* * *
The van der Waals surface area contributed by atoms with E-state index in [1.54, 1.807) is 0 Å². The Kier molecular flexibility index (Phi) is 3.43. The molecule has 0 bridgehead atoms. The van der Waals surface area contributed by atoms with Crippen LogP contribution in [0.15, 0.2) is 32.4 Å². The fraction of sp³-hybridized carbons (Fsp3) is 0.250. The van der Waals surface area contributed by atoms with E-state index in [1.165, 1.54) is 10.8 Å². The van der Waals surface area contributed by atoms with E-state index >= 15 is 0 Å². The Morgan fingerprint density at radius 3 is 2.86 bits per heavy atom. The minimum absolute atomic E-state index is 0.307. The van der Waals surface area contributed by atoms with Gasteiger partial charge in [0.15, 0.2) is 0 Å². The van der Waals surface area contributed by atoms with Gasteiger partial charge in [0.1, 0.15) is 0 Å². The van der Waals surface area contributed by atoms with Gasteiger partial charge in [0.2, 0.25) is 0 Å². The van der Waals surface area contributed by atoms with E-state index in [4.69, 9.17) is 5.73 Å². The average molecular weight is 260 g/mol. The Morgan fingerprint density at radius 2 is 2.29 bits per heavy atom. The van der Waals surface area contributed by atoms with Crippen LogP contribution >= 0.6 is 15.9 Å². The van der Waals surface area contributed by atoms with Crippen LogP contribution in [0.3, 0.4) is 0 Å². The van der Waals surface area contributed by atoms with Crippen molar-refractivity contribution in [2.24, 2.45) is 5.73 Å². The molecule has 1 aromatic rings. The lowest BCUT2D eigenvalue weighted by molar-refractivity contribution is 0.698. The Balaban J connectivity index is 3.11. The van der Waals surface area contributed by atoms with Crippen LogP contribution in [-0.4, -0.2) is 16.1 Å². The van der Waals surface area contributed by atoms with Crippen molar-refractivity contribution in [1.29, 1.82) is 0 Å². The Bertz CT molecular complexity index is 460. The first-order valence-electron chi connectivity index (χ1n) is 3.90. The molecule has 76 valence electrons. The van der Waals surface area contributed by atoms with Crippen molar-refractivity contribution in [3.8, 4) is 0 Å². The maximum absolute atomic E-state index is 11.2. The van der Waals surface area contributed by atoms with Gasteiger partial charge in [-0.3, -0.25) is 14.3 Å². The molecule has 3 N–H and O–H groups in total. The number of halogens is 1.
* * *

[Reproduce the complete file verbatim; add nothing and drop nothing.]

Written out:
The van der Waals surface area contributed by atoms with E-state index in [1.54, 1.807) is 0 Å². The Kier molecular flexibility index (Phi) is 3.43. The molecule has 0 bridgehead atoms. The van der Waals surface area contributed by atoms with Crippen LogP contribution in [0.15, 0.2) is 32.4 Å². The fraction of sp³-hybridized carbons (Fsp3) is 0.250. The van der Waals surface area contributed by atoms with E-state index in [1.165, 1.54) is 10.8 Å². The van der Waals surface area contributed by atoms with E-state index >= 15 is 0 Å². The Morgan fingerprint density at radius 3 is 2.86 bits per heavy atom. The minimum absolute atomic E-state index is 0.307. The van der Waals surface area contributed by atoms with Gasteiger partial charge in [0.15, 0.2) is 0 Å². The van der Waals surface area contributed by atoms with Gasteiger partial charge in [0.1, 0.15) is 0 Å². The van der Waals surface area contributed by atoms with Gasteiger partial charge in [0.2, 0.25) is 0 Å². The van der Waals surface area contributed by atoms with E-state index in [4.69, 9.17) is 5.73 Å². The average molecular weight is 260 g/mol. The Morgan fingerprint density at radius 2 is 2.29 bits per heavy atom. The van der Waals surface area contributed by atoms with Crippen LogP contribution >= 0.6 is 15.9 Å². The van der Waals surface area contributed by atoms with Crippen LogP contribution in [0.3, 0.4) is 0 Å². The van der Waals surface area contributed by atoms with Crippen molar-refractivity contribution in [2.24, 2.45) is 5.73 Å². The molecule has 1 aromatic rings. The lowest BCUT2D eigenvalue weighted by molar-refractivity contribution is 0.698. The Balaban J connectivity index is 3.11. The van der Waals surface area contributed by atoms with Crippen LogP contribution in [-0.4, -0.2) is 16.1 Å². The van der Waals surface area contributed by atoms with Crippen molar-refractivity contribution in [1.29, 1.82) is 0 Å². The Bertz CT molecular complexity index is 460. The first-order valence-electron chi connectivity index (χ1n) is 3.90. The molecule has 76 valence electrons. The van der Waals surface area contributed by atoms with Crippen molar-refractivity contribution in [3.8, 4) is 0 Å². The maximum absolute atomic E-state index is 11.2. The van der Waals surface area contributed by atoms with Gasteiger partial charge in [-0.3, -0.25) is 14.3 Å². The molecule has 3 N–H and O–H groups in total. The number of halogens is 1.